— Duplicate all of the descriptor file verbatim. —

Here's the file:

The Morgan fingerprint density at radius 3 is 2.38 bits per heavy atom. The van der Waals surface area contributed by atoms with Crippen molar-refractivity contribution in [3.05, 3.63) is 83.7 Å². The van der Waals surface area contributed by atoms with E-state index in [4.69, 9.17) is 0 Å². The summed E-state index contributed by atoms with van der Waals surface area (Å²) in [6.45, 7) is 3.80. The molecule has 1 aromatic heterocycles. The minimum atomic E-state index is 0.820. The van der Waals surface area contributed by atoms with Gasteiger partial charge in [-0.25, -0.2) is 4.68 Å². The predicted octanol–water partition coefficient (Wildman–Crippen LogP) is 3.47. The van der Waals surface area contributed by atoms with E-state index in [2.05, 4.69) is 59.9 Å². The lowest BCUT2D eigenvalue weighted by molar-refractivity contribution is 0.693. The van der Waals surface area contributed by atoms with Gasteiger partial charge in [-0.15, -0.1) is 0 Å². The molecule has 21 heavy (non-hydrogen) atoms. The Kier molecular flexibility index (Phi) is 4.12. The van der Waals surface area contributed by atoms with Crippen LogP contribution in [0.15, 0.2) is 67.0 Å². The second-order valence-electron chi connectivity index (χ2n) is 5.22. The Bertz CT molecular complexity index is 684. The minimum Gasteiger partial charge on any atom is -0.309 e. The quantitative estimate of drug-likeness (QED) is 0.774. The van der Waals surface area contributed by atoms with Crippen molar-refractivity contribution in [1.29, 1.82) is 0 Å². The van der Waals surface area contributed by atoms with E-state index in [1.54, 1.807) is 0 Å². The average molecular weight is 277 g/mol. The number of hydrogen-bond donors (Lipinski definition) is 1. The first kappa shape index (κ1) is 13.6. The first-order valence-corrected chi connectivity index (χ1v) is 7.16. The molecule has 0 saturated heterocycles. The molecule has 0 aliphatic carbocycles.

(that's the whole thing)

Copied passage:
The Morgan fingerprint density at radius 3 is 2.38 bits per heavy atom. The van der Waals surface area contributed by atoms with Crippen molar-refractivity contribution in [3.05, 3.63) is 83.7 Å². The van der Waals surface area contributed by atoms with E-state index in [4.69, 9.17) is 0 Å². The summed E-state index contributed by atoms with van der Waals surface area (Å²) in [6.45, 7) is 3.80. The molecule has 1 aromatic heterocycles. The minimum atomic E-state index is 0.820. The van der Waals surface area contributed by atoms with Gasteiger partial charge in [-0.25, -0.2) is 4.68 Å². The predicted octanol–water partition coefficient (Wildman–Crippen LogP) is 3.47. The van der Waals surface area contributed by atoms with E-state index in [2.05, 4.69) is 59.9 Å². The lowest BCUT2D eigenvalue weighted by molar-refractivity contribution is 0.693. The van der Waals surface area contributed by atoms with Gasteiger partial charge in [-0.15, -0.1) is 0 Å². The molecule has 21 heavy (non-hydrogen) atoms. The Kier molecular flexibility index (Phi) is 4.12. The van der Waals surface area contributed by atoms with Crippen LogP contribution in [0.15, 0.2) is 67.0 Å². The second-order valence-electron chi connectivity index (χ2n) is 5.22. The Bertz CT molecular complexity index is 684. The minimum Gasteiger partial charge on any atom is -0.309 e. The quantitative estimate of drug-likeness (QED) is 0.774. The van der Waals surface area contributed by atoms with Crippen molar-refractivity contribution in [1.29, 1.82) is 0 Å². The van der Waals surface area contributed by atoms with E-state index in [1.54, 1.807) is 0 Å². The average molecular weight is 277 g/mol. The number of hydrogen-bond donors (Lipinski definition) is 1. The first kappa shape index (κ1) is 13.6. The first-order valence-corrected chi connectivity index (χ1v) is 7.16. The molecule has 0 saturated heterocycles. The molecule has 0 aliphatic carbocycles.